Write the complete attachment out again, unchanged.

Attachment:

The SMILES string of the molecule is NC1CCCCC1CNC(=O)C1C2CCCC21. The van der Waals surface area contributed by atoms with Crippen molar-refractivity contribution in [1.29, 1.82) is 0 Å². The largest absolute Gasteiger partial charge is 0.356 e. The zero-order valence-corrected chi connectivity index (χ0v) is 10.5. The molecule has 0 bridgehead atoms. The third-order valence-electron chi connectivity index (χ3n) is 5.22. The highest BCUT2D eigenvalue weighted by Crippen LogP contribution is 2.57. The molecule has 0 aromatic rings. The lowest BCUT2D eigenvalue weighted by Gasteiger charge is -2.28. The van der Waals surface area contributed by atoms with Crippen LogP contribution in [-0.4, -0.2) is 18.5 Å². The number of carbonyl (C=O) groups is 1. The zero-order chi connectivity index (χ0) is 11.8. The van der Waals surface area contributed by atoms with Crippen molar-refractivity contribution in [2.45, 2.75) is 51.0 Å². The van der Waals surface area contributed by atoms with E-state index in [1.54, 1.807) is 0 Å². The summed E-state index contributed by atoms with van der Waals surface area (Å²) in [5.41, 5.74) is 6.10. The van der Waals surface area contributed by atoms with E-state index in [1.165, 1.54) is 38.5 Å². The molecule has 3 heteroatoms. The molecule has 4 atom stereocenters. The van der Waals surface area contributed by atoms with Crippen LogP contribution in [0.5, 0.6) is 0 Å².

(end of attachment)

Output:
The SMILES string of the molecule is NC1CCCCC1CNC(=O)C1C2CCCC21. The van der Waals surface area contributed by atoms with Crippen molar-refractivity contribution in [1.29, 1.82) is 0 Å². The largest absolute Gasteiger partial charge is 0.356 e. The zero-order valence-corrected chi connectivity index (χ0v) is 10.5. The molecule has 0 bridgehead atoms. The third-order valence-electron chi connectivity index (χ3n) is 5.22. The highest BCUT2D eigenvalue weighted by Crippen LogP contribution is 2.57. The molecule has 0 aromatic rings. The lowest BCUT2D eigenvalue weighted by Gasteiger charge is -2.28. The van der Waals surface area contributed by atoms with Crippen LogP contribution in [-0.4, -0.2) is 18.5 Å². The number of carbonyl (C=O) groups is 1. The zero-order chi connectivity index (χ0) is 11.8. The van der Waals surface area contributed by atoms with Crippen molar-refractivity contribution in [2.45, 2.75) is 51.0 Å². The van der Waals surface area contributed by atoms with E-state index in [1.54, 1.807) is 0 Å². The summed E-state index contributed by atoms with van der Waals surface area (Å²) in [5.41, 5.74) is 6.10. The van der Waals surface area contributed by atoms with E-state index in [1.165, 1.54) is 38.5 Å². The molecule has 3 heteroatoms. The molecule has 4 atom stereocenters. The van der Waals surface area contributed by atoms with Crippen LogP contribution in [0.5, 0.6) is 0 Å².